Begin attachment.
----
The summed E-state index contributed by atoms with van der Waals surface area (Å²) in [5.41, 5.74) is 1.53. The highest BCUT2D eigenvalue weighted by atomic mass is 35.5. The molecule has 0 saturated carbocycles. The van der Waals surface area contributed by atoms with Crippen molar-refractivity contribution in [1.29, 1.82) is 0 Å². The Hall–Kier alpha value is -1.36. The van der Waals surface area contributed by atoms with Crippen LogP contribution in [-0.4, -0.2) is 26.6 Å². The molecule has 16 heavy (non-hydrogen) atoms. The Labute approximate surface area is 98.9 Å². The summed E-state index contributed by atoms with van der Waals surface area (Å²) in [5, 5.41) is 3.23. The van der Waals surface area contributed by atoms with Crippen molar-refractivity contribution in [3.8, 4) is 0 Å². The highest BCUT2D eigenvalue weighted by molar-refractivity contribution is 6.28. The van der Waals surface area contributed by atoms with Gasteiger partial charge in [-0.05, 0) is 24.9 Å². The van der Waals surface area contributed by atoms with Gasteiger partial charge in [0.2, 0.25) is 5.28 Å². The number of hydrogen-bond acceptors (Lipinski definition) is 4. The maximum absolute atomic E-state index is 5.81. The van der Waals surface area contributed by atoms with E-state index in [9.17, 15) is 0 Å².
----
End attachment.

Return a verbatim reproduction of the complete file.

The summed E-state index contributed by atoms with van der Waals surface area (Å²) in [5.41, 5.74) is 1.53. The highest BCUT2D eigenvalue weighted by atomic mass is 35.5. The molecule has 0 saturated carbocycles. The van der Waals surface area contributed by atoms with Crippen molar-refractivity contribution in [1.29, 1.82) is 0 Å². The Hall–Kier alpha value is -1.36. The van der Waals surface area contributed by atoms with Crippen LogP contribution in [-0.4, -0.2) is 26.6 Å². The molecule has 16 heavy (non-hydrogen) atoms. The Labute approximate surface area is 98.9 Å². The summed E-state index contributed by atoms with van der Waals surface area (Å²) in [5, 5.41) is 3.23. The van der Waals surface area contributed by atoms with Crippen molar-refractivity contribution in [3.8, 4) is 0 Å². The highest BCUT2D eigenvalue weighted by molar-refractivity contribution is 6.28. The van der Waals surface area contributed by atoms with Gasteiger partial charge in [-0.05, 0) is 24.9 Å². The van der Waals surface area contributed by atoms with Gasteiger partial charge in [0.2, 0.25) is 5.28 Å². The number of hydrogen-bond acceptors (Lipinski definition) is 4. The maximum absolute atomic E-state index is 5.81. The van der Waals surface area contributed by atoms with E-state index in [9.17, 15) is 0 Å².